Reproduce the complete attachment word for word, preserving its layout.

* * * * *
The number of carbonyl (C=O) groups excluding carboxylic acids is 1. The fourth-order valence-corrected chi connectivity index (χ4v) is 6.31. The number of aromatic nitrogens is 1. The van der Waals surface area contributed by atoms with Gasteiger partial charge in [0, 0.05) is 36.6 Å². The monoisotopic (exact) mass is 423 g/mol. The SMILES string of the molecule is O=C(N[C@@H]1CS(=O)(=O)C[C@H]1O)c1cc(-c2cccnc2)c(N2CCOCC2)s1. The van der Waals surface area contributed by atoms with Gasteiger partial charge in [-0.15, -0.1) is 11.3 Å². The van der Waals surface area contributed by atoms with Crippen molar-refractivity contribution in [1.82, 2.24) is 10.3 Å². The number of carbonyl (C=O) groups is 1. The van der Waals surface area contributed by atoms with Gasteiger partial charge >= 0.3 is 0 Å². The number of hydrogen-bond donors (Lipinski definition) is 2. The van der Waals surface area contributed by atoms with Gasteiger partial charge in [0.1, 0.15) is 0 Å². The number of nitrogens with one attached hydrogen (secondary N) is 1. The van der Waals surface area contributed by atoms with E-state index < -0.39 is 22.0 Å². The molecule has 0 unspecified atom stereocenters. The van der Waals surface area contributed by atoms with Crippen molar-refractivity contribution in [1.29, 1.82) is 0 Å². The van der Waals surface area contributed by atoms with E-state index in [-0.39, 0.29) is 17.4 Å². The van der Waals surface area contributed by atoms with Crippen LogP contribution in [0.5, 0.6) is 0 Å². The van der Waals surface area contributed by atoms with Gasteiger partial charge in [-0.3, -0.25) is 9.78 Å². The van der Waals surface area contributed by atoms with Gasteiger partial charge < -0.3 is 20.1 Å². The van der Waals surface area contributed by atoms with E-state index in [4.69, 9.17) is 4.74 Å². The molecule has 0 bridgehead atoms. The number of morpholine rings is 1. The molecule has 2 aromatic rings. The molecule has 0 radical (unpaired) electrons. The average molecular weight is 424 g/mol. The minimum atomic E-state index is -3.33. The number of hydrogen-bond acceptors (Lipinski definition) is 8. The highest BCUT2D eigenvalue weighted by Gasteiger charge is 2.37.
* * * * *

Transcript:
The number of carbonyl (C=O) groups excluding carboxylic acids is 1. The fourth-order valence-corrected chi connectivity index (χ4v) is 6.31. The number of aromatic nitrogens is 1. The van der Waals surface area contributed by atoms with Gasteiger partial charge in [0, 0.05) is 36.6 Å². The monoisotopic (exact) mass is 423 g/mol. The SMILES string of the molecule is O=C(N[C@@H]1CS(=O)(=O)C[C@H]1O)c1cc(-c2cccnc2)c(N2CCOCC2)s1. The van der Waals surface area contributed by atoms with Gasteiger partial charge in [-0.15, -0.1) is 11.3 Å². The van der Waals surface area contributed by atoms with Crippen molar-refractivity contribution in [1.82, 2.24) is 10.3 Å². The number of carbonyl (C=O) groups is 1. The van der Waals surface area contributed by atoms with Gasteiger partial charge >= 0.3 is 0 Å². The number of hydrogen-bond donors (Lipinski definition) is 2. The van der Waals surface area contributed by atoms with Gasteiger partial charge in [0.1, 0.15) is 0 Å². The number of nitrogens with one attached hydrogen (secondary N) is 1. The van der Waals surface area contributed by atoms with E-state index < -0.39 is 22.0 Å². The molecule has 0 unspecified atom stereocenters. The van der Waals surface area contributed by atoms with Crippen molar-refractivity contribution in [1.29, 1.82) is 0 Å². The van der Waals surface area contributed by atoms with E-state index in [-0.39, 0.29) is 17.4 Å². The van der Waals surface area contributed by atoms with Crippen LogP contribution in [0.5, 0.6) is 0 Å². The van der Waals surface area contributed by atoms with Gasteiger partial charge in [-0.3, -0.25) is 9.78 Å². The van der Waals surface area contributed by atoms with Gasteiger partial charge < -0.3 is 20.1 Å². The van der Waals surface area contributed by atoms with E-state index in [4.69, 9.17) is 4.74 Å². The molecule has 0 bridgehead atoms. The number of morpholine rings is 1. The molecule has 2 aromatic rings. The molecule has 0 radical (unpaired) electrons. The average molecular weight is 424 g/mol. The minimum atomic E-state index is -3.33. The number of hydrogen-bond acceptors (Lipinski definition) is 8. The highest BCUT2D eigenvalue weighted by Gasteiger charge is 2.37.